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I'm really confused. My code:

public void testList(){
    int cnt = 3;
    LinkedList<LvRow>[] vListItems = new LinkedList[cnt]; //eclipse suggest warnning
    for (int i = 0; i < cnt; i++) {
        vListItems[i] = new LinkedList<LvRow>();
    }
}

eclipse suggest a warning:

Type safety: The expression of type LinkedList[] needs unchecked conversion to conform to LinkedList<LvRow>[]

It seems a cast problem. I have tried many times, but I don't know how to cast. Anyone can help me?

By the way, if following codes is same, or have any diffence?

 LinkedList<LvRow>[] vListItems = new LinkedList[cnt];
 LinkedList<LvRow> vListItems[] = new LinkedList[cnt];
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2  
Not strictly speaking an answer to this question, but why can't you just use LinkedList<LvRow>[] vListItems = new LinkedList<LvRow>[cnt]; –  Richard Tingle Nov 12 '13 at 10:08
    
@RichardTingle That does unfortunately not work because of a limitation in Java generics; you can't create an array of a type with a type parameter. –  Jesper Nov 12 '13 at 10:09
5  
Don't mix collections and arrays! Choose one and stick with that. And the one to choose is almost always "collections" (except maybe for byte[]). –  Joachim Sauer Nov 12 '13 at 10:10
    
Once you find an acceptable answer you should accept it. N its not because I have answered your question. Just a nugget as you are a new user. stackoverflow.com/help/accepted-answer –  Narendra Pathai Nov 12 '13 at 14:31

3 Answers 3

up vote 7 down vote accepted

Cannot Create Arrays of Parameterized Types

You cannot create arrays of parameterized types. For example, the following code does not compile:

List<Integer>[] arrayOfLists = new List<Integer>[2];  // compile-time error

The following code illustrates what happens when different types are inserted into an array:

Object[] strings = new String[2];
strings[0] = "hi";   // OK
strings[1] = 100;    // An ArrayStoreException is thrown.

If you try the same thing with a generic list, there would be a problem:

Object[] stringLists = new List<String>[];  // compiler error, but pretend it's allowed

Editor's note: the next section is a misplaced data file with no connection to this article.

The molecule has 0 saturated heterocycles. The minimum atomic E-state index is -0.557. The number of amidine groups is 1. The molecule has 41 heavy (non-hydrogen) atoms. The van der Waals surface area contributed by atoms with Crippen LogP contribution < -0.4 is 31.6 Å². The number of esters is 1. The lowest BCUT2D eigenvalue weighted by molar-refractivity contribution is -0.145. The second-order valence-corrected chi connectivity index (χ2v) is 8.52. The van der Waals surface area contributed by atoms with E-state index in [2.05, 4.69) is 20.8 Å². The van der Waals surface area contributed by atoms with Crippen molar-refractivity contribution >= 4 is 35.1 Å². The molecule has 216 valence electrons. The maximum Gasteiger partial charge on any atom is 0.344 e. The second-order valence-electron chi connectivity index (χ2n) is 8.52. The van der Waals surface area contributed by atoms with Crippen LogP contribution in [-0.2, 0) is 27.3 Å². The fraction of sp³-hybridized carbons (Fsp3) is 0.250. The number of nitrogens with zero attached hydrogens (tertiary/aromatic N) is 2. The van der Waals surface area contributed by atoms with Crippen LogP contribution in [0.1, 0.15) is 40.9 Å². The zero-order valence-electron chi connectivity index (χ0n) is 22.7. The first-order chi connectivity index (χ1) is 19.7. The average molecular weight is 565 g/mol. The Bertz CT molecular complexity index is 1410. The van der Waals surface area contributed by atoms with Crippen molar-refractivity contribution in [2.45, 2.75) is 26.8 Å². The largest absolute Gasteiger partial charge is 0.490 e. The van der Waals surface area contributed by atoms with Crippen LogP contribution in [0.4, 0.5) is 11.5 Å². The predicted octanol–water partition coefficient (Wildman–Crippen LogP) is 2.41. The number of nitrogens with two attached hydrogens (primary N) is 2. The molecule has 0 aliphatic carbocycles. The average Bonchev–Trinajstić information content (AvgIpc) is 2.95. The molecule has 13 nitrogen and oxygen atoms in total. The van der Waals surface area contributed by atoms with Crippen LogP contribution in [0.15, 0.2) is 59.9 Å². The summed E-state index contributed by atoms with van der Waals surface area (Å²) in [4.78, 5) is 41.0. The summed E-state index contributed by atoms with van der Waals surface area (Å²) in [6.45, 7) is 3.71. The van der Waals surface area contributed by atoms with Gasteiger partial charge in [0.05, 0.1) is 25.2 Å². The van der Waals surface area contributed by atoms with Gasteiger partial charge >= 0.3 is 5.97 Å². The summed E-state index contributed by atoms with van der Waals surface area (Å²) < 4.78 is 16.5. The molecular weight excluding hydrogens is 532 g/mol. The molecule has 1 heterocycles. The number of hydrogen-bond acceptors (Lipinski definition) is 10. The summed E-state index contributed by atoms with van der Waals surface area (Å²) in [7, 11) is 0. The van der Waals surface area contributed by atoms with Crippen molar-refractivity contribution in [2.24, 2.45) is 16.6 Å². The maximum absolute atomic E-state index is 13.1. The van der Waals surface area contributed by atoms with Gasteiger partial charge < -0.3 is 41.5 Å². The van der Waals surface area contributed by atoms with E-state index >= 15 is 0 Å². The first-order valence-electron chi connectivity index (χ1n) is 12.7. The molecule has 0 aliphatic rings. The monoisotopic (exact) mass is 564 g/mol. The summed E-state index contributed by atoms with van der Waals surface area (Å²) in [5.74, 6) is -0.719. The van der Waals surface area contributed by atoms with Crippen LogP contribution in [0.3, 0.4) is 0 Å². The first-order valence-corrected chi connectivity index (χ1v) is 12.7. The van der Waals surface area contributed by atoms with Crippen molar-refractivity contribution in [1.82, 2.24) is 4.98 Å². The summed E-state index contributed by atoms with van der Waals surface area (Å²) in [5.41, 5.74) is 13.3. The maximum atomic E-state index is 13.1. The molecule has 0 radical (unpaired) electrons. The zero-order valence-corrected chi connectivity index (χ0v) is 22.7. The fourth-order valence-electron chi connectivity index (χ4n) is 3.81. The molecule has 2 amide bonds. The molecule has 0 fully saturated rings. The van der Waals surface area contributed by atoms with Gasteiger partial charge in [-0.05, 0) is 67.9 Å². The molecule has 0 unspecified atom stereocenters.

stringLists[0] = new ArrayList<String>();   // OK
stringLists[1] = new ArrayList<Integer>();  // An ArrayStoreException should be thrown,
                                            // but the runtime can't detect it.

If arrays of parameterized lists were allowed, the previous code would fail to throw the desired ArrayStoreException.

This all happens because of type erasure.

Solution

you should use List collection for this so that the compiler can do static type checking and provide you type safety.

List<LinkedList<LvRow>> list = new ArrayList<LinkedList<LvRow>>();
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1  
+1 but suggest a solution? (ArrayList<LinkedList<LvRow>>...) –  Radiodef Nov 12 '13 at 10:15
1  
Now that's a good answer. –  Maroun Maroun Nov 12 '13 at 10:17
    
@Radiodef added the solution thanks forgot that. –  Narendra Pathai Nov 12 '13 at 10:17

When using generics you cannot create an array of objects with a generic types. This is because arrays perform an array store check which guarantees an object in the array is of the component type. Since type erasure removes type arguments the exact type of the array cannot be known at runtime. Read More

You can work around this limitation by creating a List<List<LvRow>>.

List<List<LvRow>>[] vListItems = new LinkedList<List<LvRow>>(); 
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3  
    
@Jesper Completely missed this question was in reference to arrays. I have corrected. –  Kevin Bowersox Nov 12 '13 at 10:19
    
For other readers: Kevin edited his answer, so my comment above is no longer valid. (Reverted my -1, Kevin). –  Jesper Nov 12 '13 at 10:44

You can use like this:

LinkedList<LvRow>[] vListItems = new LinkedList<LvRow>[cnt];
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2  
That doesn't compile –  mwhs Nov 12 '13 at 10:13

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